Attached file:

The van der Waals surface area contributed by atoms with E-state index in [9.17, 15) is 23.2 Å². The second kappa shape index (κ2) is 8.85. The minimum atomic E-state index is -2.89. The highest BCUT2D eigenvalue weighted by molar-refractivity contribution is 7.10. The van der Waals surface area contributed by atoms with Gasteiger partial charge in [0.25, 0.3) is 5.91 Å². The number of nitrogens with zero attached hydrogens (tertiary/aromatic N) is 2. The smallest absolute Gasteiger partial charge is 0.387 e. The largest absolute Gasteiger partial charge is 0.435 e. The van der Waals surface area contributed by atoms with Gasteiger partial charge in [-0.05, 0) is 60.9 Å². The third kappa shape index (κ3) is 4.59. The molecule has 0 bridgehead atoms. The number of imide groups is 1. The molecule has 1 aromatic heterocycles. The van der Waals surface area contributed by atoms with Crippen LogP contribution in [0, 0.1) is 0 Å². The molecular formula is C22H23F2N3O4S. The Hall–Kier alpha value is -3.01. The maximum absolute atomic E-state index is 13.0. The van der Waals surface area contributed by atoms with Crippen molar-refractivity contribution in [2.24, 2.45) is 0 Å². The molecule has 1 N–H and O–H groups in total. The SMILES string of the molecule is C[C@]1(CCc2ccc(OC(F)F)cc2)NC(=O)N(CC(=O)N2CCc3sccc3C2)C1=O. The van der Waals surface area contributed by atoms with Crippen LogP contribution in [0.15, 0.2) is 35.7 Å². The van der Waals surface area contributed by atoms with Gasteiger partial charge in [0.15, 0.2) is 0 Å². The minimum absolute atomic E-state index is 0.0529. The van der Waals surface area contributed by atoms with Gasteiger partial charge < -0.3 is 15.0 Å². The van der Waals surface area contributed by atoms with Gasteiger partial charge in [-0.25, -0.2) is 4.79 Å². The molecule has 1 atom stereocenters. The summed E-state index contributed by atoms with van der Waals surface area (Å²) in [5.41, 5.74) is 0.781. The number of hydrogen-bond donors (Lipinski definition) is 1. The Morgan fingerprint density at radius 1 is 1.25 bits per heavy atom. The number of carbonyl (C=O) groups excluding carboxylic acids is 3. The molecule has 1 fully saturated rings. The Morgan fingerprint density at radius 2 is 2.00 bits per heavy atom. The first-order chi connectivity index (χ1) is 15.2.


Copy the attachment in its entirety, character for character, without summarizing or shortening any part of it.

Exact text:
The van der Waals surface area contributed by atoms with E-state index in [9.17, 15) is 23.2 Å². The second kappa shape index (κ2) is 8.85. The minimum atomic E-state index is -2.89. The highest BCUT2D eigenvalue weighted by molar-refractivity contribution is 7.10. The van der Waals surface area contributed by atoms with Gasteiger partial charge in [0.25, 0.3) is 5.91 Å². The number of nitrogens with zero attached hydrogens (tertiary/aromatic N) is 2. The smallest absolute Gasteiger partial charge is 0.387 e. The largest absolute Gasteiger partial charge is 0.435 e. The van der Waals surface area contributed by atoms with Gasteiger partial charge in [-0.05, 0) is 60.9 Å². The third kappa shape index (κ3) is 4.59. The molecule has 0 bridgehead atoms. The number of imide groups is 1. The molecule has 1 aromatic heterocycles. The van der Waals surface area contributed by atoms with Crippen LogP contribution in [0, 0.1) is 0 Å². The molecular formula is C22H23F2N3O4S. The Hall–Kier alpha value is -3.01. The maximum absolute atomic E-state index is 13.0. The van der Waals surface area contributed by atoms with Crippen molar-refractivity contribution in [2.24, 2.45) is 0 Å². The molecule has 1 N–H and O–H groups in total. The SMILES string of the molecule is C[C@]1(CCc2ccc(OC(F)F)cc2)NC(=O)N(CC(=O)N2CCc3sccc3C2)C1=O. The van der Waals surface area contributed by atoms with Crippen LogP contribution in [0.15, 0.2) is 35.7 Å². The van der Waals surface area contributed by atoms with Gasteiger partial charge in [0.15, 0.2) is 0 Å². The minimum absolute atomic E-state index is 0.0529. The van der Waals surface area contributed by atoms with Gasteiger partial charge < -0.3 is 15.0 Å². The van der Waals surface area contributed by atoms with Gasteiger partial charge in [-0.25, -0.2) is 4.79 Å². The molecule has 1 atom stereocenters. The summed E-state index contributed by atoms with van der Waals surface area (Å²) in [5.41, 5.74) is 0.781. The number of hydrogen-bond donors (Lipinski definition) is 1. The Morgan fingerprint density at radius 1 is 1.25 bits per heavy atom. The number of carbonyl (C=O) groups excluding carboxylic acids is 3. The molecule has 1 fully saturated rings. The Morgan fingerprint density at radius 2 is 2.00 bits per heavy atom. The first-order chi connectivity index (χ1) is 15.2.